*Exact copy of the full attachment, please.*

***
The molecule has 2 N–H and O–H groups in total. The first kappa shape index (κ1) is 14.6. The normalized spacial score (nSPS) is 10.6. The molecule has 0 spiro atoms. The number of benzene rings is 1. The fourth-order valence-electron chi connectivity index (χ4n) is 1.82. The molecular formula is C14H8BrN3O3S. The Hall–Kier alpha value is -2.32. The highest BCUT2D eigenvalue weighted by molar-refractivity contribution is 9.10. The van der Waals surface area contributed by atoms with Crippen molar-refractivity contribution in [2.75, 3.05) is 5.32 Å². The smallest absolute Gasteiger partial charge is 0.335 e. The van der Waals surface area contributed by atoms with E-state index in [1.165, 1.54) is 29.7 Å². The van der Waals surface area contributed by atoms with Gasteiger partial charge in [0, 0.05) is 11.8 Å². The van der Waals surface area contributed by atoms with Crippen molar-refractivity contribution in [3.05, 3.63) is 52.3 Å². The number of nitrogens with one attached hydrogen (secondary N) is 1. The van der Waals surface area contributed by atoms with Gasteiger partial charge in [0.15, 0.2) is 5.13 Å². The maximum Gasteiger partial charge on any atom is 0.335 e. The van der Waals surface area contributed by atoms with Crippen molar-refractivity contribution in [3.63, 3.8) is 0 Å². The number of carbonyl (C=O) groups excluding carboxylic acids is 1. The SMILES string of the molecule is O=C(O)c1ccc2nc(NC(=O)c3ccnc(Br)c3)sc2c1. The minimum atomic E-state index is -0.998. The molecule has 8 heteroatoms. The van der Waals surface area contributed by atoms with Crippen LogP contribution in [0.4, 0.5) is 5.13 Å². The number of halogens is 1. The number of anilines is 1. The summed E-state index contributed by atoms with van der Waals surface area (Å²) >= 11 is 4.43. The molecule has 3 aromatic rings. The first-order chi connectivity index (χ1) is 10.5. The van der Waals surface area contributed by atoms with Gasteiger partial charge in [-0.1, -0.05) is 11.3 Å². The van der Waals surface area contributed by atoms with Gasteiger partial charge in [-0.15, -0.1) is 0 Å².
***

The molecule has 2 N–H and O–H groups in total. The first kappa shape index (κ1) is 14.6. The normalized spacial score (nSPS) is 10.6. The molecule has 0 spiro atoms. The number of benzene rings is 1. The fourth-order valence-electron chi connectivity index (χ4n) is 1.82. The molecular formula is C14H8BrN3O3S. The Hall–Kier alpha value is -2.32. The highest BCUT2D eigenvalue weighted by molar-refractivity contribution is 9.10. The van der Waals surface area contributed by atoms with Crippen molar-refractivity contribution in [2.75, 3.05) is 5.32 Å². The smallest absolute Gasteiger partial charge is 0.335 e. The van der Waals surface area contributed by atoms with E-state index in [1.165, 1.54) is 29.7 Å². The van der Waals surface area contributed by atoms with Gasteiger partial charge in [0, 0.05) is 11.8 Å². The van der Waals surface area contributed by atoms with Crippen molar-refractivity contribution in [3.05, 3.63) is 52.3 Å². The number of nitrogens with one attached hydrogen (secondary N) is 1. The van der Waals surface area contributed by atoms with Gasteiger partial charge in [0.15, 0.2) is 5.13 Å². The maximum Gasteiger partial charge on any atom is 0.335 e. The van der Waals surface area contributed by atoms with Crippen molar-refractivity contribution in [3.63, 3.8) is 0 Å². The number of carbonyl (C=O) groups excluding carboxylic acids is 1. The SMILES string of the molecule is O=C(O)c1ccc2nc(NC(=O)c3ccnc(Br)c3)sc2c1. The minimum atomic E-state index is -0.998. The molecule has 8 heteroatoms. The van der Waals surface area contributed by atoms with Crippen LogP contribution in [0.4, 0.5) is 5.13 Å². The number of halogens is 1. The number of anilines is 1. The summed E-state index contributed by atoms with van der Waals surface area (Å²) >= 11 is 4.43. The molecule has 3 aromatic rings. The first-order chi connectivity index (χ1) is 10.5. The van der Waals surface area contributed by atoms with Gasteiger partial charge in [-0.1, -0.05) is 11.3 Å². The van der Waals surface area contributed by atoms with Gasteiger partial charge in [-0.15, -0.1) is 0 Å².